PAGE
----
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To encrypt a message $m_1$ with a one-time-pad key $k$ you do $Enc(m_1,k) = m_1 \oplus k$.

If you use the same $k$ to encrypt a different message $m_2$ you get $Enc(m_2,k) = m_2 \oplus k$, and if you perform Xor of the two ciphertext you get $$( m_1 \oplus k) \oplus ( m_2 \oplus k) = m_1 \oplus m_2$$

so, OK, there is some information leakage becuse you learn $m_1 \oplus m_2$, but why is it not secure? I have no way to learn (say) $m_1$ unless I know $m_2$. So why is it wrong to use $k$ twice??

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  • $\begingroup$ yes, this is seeding. Mainly, seeding the debate about the borderline between crypto.se and cs.se. $\endgroup$ – Ran G. Mar 14 '12 at 6:53
  • $\begingroup$ Please see here for a discussion of the tags used. $\endgroup$ – Raphael Mar 14 '12 at 7:27
  • $\begingroup$ I remember I saw a visualization that makes it really clear, but I can't find it now. Does anyone know what I'm talking about? (I hope that I don't confuse it with another crypto picture such as ECB linux-pinguin, etc.) $\endgroup$ – Ran G. Mar 15 '12 at 3:31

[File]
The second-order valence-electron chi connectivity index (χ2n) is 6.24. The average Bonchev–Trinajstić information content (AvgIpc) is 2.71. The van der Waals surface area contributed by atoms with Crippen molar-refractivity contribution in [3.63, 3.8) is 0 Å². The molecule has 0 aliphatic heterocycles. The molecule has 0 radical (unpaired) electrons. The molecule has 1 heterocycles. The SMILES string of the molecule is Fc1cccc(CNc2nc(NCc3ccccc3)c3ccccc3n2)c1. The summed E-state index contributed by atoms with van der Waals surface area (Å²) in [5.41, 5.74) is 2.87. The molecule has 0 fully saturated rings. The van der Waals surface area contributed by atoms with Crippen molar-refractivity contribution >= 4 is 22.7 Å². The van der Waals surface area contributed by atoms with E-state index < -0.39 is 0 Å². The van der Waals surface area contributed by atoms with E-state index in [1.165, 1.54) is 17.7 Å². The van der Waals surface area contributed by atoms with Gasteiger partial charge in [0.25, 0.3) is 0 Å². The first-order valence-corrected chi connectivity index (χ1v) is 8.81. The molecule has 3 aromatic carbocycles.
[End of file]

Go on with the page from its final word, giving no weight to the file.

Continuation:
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    $\begingroup$ @RanG. : right -- the corresponding crypto.se question is at Taking advantage of one-time pad key reuse? $\endgroup$ – David Cary Apr 26 '12 at 1:59
  • $\begingroup$ Venona project $\endgroup$ – sdcvvc May 18 '12 at 16:31
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I have no way to learn (say) $m_1$ unless I know $m_2$.

That is exactly the problem - if you re-use the same key, and someone has access to one message you encrypted in both plaintext and encrypted form, they can use that to find your key: $$ (m_2 \oplus k) \oplus m_2 = k $$

As an alternative scenario, if you use the same key over and over, the attackers may be able to guess just pieces of various encrypted message, and each successful guess reveals a piece of the key $k$, so that over time more and more of the key is revealed.